The Stoning of Soraya M.: An Unflinching Look at the Unconscionable

The pivotal scene in director Cyrus Nowrasteh's new film unfolds slowly, letting the audience absorb every soul-crushing second.

First, a hole is dug in the ground. Then, the accused adulterer is lowered into the empty space and workers bury her up to her waist in dirt.

Then, the woman's neighbors, young and old -- as well as her immediate family -- start collecting stones to throw at her until she dies.

The Stoning of Soraya M. is unlike any film we've seen before. It's an unflinching glimpse at the very worst side of Iranian culture, an indictment of a barbaric ritual defended and embraced by an entire village.

And it's based on a real-life incident.

Nowrasteh, best known for writing the ABC miniseries The Path to 9/11, gives away the story in the film's title. That he keeps the audience engaged up until the final scene is a testament to his measured approach.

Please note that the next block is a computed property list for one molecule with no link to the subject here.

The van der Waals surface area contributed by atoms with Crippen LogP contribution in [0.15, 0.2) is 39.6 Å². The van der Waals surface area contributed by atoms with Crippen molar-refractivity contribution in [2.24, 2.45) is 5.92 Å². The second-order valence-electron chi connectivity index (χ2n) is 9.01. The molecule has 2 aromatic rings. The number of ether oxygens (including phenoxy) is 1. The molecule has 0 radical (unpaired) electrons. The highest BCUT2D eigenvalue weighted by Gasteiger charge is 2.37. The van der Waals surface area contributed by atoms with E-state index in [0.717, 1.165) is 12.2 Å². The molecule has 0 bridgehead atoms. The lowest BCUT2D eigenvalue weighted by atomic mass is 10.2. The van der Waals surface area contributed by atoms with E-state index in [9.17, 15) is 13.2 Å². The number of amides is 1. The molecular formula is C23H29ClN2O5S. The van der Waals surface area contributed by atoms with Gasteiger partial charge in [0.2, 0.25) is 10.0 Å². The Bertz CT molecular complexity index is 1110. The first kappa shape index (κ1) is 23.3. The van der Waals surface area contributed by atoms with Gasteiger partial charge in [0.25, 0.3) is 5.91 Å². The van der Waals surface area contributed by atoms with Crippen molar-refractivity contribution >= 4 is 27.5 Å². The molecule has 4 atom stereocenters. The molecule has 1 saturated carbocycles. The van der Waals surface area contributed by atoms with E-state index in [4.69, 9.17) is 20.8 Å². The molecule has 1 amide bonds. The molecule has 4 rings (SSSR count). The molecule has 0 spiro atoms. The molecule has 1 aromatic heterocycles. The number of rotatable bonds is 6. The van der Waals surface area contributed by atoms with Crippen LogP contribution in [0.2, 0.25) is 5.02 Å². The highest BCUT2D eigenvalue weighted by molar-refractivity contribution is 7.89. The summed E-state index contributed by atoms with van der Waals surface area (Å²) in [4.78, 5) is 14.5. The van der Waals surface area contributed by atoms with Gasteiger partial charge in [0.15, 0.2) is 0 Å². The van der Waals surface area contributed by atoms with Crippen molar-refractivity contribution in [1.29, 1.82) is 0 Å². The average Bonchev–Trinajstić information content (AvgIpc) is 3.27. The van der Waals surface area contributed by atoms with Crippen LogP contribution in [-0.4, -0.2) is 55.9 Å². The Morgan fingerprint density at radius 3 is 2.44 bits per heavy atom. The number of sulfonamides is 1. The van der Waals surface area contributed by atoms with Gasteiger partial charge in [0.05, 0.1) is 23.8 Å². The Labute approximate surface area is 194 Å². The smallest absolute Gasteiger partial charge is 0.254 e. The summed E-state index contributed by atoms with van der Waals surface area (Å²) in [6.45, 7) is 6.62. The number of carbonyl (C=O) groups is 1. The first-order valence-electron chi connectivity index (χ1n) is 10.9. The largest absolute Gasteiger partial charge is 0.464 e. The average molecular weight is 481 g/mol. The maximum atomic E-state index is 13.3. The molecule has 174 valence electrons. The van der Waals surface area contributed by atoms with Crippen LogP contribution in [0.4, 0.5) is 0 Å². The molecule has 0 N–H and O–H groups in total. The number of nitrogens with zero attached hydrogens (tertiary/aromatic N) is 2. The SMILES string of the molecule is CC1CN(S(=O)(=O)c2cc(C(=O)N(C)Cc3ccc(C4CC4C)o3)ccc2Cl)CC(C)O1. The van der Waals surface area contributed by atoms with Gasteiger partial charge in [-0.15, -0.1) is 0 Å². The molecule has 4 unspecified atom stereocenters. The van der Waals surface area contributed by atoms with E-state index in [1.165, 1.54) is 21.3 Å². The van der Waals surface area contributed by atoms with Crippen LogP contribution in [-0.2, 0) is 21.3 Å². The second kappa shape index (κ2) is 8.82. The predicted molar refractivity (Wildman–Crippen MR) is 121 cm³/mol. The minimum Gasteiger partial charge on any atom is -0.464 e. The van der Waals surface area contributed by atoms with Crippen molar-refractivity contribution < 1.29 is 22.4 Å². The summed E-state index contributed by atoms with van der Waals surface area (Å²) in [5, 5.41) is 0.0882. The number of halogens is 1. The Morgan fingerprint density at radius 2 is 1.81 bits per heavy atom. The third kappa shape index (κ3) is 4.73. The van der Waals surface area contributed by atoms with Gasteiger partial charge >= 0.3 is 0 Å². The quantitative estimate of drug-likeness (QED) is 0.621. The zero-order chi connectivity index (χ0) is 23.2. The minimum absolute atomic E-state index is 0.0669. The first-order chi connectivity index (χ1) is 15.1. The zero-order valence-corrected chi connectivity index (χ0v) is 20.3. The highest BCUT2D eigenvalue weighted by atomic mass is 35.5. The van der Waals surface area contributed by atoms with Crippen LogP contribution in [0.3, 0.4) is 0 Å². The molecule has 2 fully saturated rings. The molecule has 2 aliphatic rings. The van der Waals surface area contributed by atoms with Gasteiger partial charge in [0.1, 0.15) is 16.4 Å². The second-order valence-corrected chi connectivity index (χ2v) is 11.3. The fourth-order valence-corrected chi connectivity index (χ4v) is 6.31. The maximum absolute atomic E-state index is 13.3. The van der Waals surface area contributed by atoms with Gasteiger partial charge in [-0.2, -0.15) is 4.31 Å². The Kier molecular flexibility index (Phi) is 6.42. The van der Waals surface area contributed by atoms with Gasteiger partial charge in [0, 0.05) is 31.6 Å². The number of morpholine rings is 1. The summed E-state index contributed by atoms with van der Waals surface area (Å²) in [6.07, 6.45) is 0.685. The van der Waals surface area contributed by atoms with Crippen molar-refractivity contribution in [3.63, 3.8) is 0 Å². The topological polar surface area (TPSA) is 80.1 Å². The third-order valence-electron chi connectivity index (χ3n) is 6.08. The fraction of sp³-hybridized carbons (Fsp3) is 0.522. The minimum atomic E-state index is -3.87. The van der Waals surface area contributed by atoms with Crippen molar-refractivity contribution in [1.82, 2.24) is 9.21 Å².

In clumsier hands, like Oliver Stone circa 2009, Soraya M. would have played out with thunder, brimstone, and more than a few overt political messages.

Nowrasteh -- who also co-wrote the film with his wife, screenwriter Betsy Giffen Nowrasteh -- tackles the material in a straightforward fashion. The only razzle dazzle on display is the powerhouse performance by House of Sand and Fog actress Shohreh Aghdashloo as the doomed woman's confidante.

Aghdashloo plays Zahra, an Iranian woman who corners a journalist (Jim Caviezel) when his car breaks down in her dusty village. She insists he listen to the story she must tell an outsider. Their discussion serves as the film's perfunctory framing device.

Soraya (Mozhan Marnò) is married to Ali (Navid Negahban), a cruel partner with a wandering eye. Local customs won't allow him to follow said eye, so he conjures up an adultery charge against Soraya in the hopes the scandal will set him free. The male dominated legal system -- aided and abetted by Sharia law, which demands a public execution of the guilty -- does the rest.